According to Swiss psychologist Jean Piaget following four stages occur in cognitive development.
Infant differentiates himself from objects; gradually becomes aware of the relationship between his actions and their effects on the environment so that he contact intentionally and make interesting events last longer (if he shakes a rattle it will make a noise); learns that objects continue to exist even though no longer visible (object permanence).
Child uses language and can represent objects by images and words; is still egocentric, the world revolves around him and he has difficulty taking the viewpoint of others; taking the viewpoint of others; classifies objects by single salient features: If A is like B in one respect, must be line B in other respects; toward the end of this stage begins to use numbers and develop conservation concepts.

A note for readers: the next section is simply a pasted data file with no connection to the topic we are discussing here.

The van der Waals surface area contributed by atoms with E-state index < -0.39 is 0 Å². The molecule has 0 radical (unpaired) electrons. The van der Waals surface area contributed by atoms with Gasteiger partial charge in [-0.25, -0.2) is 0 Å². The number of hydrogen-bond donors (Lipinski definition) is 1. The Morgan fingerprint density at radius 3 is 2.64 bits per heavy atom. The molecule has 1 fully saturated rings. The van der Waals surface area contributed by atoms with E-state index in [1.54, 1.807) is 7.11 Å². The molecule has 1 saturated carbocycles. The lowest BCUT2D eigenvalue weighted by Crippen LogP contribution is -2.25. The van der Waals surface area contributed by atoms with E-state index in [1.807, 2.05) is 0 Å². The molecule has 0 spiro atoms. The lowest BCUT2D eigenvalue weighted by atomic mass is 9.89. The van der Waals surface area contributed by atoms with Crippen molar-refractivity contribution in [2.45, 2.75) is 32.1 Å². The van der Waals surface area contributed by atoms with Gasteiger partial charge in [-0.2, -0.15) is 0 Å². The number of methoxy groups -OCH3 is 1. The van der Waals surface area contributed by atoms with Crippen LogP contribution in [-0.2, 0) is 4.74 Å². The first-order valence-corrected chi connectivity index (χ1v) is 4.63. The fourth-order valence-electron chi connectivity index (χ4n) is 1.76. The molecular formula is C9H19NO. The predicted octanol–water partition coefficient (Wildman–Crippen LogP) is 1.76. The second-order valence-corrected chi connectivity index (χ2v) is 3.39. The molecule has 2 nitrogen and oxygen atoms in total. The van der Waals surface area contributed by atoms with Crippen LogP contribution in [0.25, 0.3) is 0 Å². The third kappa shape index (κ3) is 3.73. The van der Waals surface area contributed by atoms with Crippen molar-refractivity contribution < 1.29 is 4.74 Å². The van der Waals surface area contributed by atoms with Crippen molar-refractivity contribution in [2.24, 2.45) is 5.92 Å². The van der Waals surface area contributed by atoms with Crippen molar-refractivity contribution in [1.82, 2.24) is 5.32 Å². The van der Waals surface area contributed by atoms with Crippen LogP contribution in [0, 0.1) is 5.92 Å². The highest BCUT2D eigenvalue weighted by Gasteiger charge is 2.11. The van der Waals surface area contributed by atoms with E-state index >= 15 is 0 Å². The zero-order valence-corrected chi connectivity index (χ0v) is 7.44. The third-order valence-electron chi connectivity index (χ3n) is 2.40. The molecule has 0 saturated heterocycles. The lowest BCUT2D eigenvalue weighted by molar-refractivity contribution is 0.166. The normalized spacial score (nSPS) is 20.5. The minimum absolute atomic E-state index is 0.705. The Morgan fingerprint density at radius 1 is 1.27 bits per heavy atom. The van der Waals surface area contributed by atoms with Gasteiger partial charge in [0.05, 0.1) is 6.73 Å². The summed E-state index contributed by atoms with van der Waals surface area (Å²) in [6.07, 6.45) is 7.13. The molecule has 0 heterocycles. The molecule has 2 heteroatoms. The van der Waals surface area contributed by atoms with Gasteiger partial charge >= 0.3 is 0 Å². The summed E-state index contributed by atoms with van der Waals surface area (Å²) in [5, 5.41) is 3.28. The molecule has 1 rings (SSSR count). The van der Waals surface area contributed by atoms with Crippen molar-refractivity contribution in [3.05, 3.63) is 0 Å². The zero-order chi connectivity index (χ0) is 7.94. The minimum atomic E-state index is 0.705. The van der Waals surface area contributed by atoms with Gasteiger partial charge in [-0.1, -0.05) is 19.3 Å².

He becomes capable of logical thought; achieves conservation concepts on this order: number (age 6), mass (age 7), weight (age 9); can classify objects, order them in series along a dimension (such as size), and understand relational terms (A is longer than B).
He can think in abstract terms, follow logical propositions, and reason by hypothesis; isolates the elements of a problem and systematically explores all possible solutions; becomes concerned with the hypothetical, the future, and ideological problems.